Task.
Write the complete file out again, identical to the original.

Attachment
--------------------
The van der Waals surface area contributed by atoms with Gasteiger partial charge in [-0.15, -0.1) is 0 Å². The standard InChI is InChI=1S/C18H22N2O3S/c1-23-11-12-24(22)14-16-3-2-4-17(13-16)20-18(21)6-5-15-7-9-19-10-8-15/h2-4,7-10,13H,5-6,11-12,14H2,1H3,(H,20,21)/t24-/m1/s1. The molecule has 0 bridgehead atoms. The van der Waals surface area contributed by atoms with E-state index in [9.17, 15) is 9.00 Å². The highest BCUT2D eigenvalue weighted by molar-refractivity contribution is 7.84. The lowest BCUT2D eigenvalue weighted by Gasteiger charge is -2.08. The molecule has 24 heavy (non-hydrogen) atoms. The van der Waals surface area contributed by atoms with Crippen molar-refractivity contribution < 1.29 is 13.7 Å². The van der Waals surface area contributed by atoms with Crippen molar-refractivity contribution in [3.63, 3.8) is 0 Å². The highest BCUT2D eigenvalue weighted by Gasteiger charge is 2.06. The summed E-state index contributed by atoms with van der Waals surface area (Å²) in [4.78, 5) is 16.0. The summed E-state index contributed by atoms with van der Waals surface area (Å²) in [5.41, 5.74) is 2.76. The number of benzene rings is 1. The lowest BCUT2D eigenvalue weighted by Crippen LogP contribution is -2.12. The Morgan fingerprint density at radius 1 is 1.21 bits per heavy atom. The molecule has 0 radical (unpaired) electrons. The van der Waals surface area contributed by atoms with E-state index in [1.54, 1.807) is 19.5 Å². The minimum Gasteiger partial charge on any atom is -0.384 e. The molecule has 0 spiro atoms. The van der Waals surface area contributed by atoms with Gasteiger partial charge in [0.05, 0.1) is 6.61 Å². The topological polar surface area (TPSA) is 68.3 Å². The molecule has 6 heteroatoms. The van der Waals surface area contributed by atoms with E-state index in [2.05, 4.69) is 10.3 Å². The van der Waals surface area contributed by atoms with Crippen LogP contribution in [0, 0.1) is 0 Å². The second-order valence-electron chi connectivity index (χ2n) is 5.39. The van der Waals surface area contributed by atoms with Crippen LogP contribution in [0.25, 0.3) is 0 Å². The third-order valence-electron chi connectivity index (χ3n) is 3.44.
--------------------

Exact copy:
The van der Waals surface area contributed by atoms with Gasteiger partial charge in [-0.15, -0.1) is 0 Å². The standard InChI is InChI=1S/C18H22N2O3S/c1-23-11-12-24(22)14-16-3-2-4-17(13-16)20-18(21)6-5-15-7-9-19-10-8-15/h2-4,7-10,13H,5-6,11-12,14H2,1H3,(H,20,21)/t24-/m1/s1. The molecule has 0 bridgehead atoms. The van der Waals surface area contributed by atoms with E-state index in [9.17, 15) is 9.00 Å². The highest BCUT2D eigenvalue weighted by molar-refractivity contribution is 7.84. The lowest BCUT2D eigenvalue weighted by Gasteiger charge is -2.08. The molecule has 24 heavy (non-hydrogen) atoms. The van der Waals surface area contributed by atoms with Crippen molar-refractivity contribution < 1.29 is 13.7 Å². The van der Waals surface area contributed by atoms with Crippen molar-refractivity contribution in [3.63, 3.8) is 0 Å². The highest BCUT2D eigenvalue weighted by Gasteiger charge is 2.06. The summed E-state index contributed by atoms with van der Waals surface area (Å²) in [4.78, 5) is 16.0. The summed E-state index contributed by atoms with van der Waals surface area (Å²) in [5.41, 5.74) is 2.76. The number of benzene rings is 1. The lowest BCUT2D eigenvalue weighted by Crippen LogP contribution is -2.12. The Morgan fingerprint density at radius 1 is 1.21 bits per heavy atom. The molecule has 0 radical (unpaired) electrons. The van der Waals surface area contributed by atoms with E-state index in [1.54, 1.807) is 19.5 Å². The minimum Gasteiger partial charge on any atom is -0.384 e. The molecule has 0 spiro atoms. The van der Waals surface area contributed by atoms with Gasteiger partial charge in [0.05, 0.1) is 6.61 Å². The topological polar surface area (TPSA) is 68.3 Å². The molecule has 6 heteroatoms. The van der Waals surface area contributed by atoms with E-state index in [2.05, 4.69) is 10.3 Å². The van der Waals surface area contributed by atoms with Crippen LogP contribution in [0, 0.1) is 0 Å². The second-order valence-electron chi connectivity index (χ2n) is 5.39. The van der Waals surface area contributed by atoms with Crippen LogP contribution in [0.25, 0.3) is 0 Å². The third-order valence-electron chi connectivity index (χ3n) is 3.44.